Date Published: November 23, 2009
Publisher: Public Library of Science
Author(s): Constance Schultsz, Nguyen Van Dung, Le Thanh Hai, Do Quang Ha, J. S. Malik Peiris, Wilina Lim, Jean-Michel Garcia, Nguyen Dac Tho, Nguyen Thi Hoang Lan, Huynh Huu Tho, Phan Xuan Thao, H. Rogier van Doorn, Nguyen Van Vinh Chau, Jeremy Farrar, Menno D. de Jong, Johan K. Sandberg. http://doi.org/10.1371/journal.pone.0007948
Abstract: Between 2003 and 2005, highly pathogenic avian influenza A (H5N1) viruses caused large scale outbreaks in poultry in the Ho Chi Minh City area in Vietnam. We studied the prevalence of antibodies against H5N1 in poultry workers and cullers who were active in the program in Ho Chi Minh City in 2004 and 2005.
Partial Text: Since their re-emergence in late 2003, highly pathogenic avian influenza A (H5N1) viruses have spread across the globe, reaching endemic levels amongst poultry in several countries. The continuing occurrence of sporadic human H5N1 infections has ignited worldwide concern about an imminent influenza pandemic with potentially devastating consequences, especially if a pandemic H5N1 virus would keep its current virulence in humans. This threat persists despite the emergence of pandemic H1N1 in early 2009, either through direct adaption of H5N1 to efficient human transmission, or through reassortment with the novel H1N1 virus in swine or in humans.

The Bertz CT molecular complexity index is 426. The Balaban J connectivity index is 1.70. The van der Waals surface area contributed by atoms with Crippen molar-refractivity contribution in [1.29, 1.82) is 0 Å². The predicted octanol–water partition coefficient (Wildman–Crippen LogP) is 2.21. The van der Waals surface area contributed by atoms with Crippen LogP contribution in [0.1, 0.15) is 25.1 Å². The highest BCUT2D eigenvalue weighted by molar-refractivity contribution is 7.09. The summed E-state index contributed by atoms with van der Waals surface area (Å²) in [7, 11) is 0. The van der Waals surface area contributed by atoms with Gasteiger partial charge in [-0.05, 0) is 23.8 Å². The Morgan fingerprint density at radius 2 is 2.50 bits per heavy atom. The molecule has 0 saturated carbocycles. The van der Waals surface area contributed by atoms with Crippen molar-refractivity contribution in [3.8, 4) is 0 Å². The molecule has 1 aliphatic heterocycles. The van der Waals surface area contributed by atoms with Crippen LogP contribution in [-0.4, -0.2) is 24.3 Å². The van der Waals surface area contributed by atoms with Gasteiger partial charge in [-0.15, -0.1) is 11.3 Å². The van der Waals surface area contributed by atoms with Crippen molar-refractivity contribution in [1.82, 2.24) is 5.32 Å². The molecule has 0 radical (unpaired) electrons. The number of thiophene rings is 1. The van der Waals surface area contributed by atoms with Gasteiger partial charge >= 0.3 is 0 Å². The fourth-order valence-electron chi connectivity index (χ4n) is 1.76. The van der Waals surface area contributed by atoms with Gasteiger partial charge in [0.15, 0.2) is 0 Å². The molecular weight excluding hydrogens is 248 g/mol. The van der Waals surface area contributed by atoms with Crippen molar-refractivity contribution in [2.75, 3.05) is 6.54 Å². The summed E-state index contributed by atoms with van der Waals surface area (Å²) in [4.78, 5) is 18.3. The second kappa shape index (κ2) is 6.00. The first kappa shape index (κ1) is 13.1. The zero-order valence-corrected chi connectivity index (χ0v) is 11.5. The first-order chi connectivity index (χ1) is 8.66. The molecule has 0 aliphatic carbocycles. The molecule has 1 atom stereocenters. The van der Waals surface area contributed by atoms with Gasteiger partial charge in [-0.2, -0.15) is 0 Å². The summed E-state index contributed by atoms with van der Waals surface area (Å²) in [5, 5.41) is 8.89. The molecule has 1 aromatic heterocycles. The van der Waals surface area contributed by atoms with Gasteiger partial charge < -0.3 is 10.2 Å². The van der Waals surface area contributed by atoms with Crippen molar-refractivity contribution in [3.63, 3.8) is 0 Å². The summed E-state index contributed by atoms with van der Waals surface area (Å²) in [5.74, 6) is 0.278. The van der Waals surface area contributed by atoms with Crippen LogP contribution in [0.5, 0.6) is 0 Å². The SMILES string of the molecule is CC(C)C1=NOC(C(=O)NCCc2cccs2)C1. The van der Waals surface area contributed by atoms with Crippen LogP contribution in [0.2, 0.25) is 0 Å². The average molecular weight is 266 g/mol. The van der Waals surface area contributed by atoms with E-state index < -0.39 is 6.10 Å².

We studied the prevalence of antibodies against H5N1 among 500 poultry workers and cullers in the HCMC area in 2005. All poultry workers and cullers had a history of exposure to poultry with evidence of symptomatic infection (dying chicken with positive RT-PCR) and/or asymptomatic infection (HI positive ducks) with H5N1. None of the poultry workers or cullers had antibody titres ≥80 in microneutralization tests, which is the recommended threshold for serological evidence of H5N1 virus infection, indicating that transmission of H5N1 was low. These results are in agreement with studies performed amongst poultry workers and persons exposed to infected poultry in the household in Nigeria, Thailand and Cambodia , , , .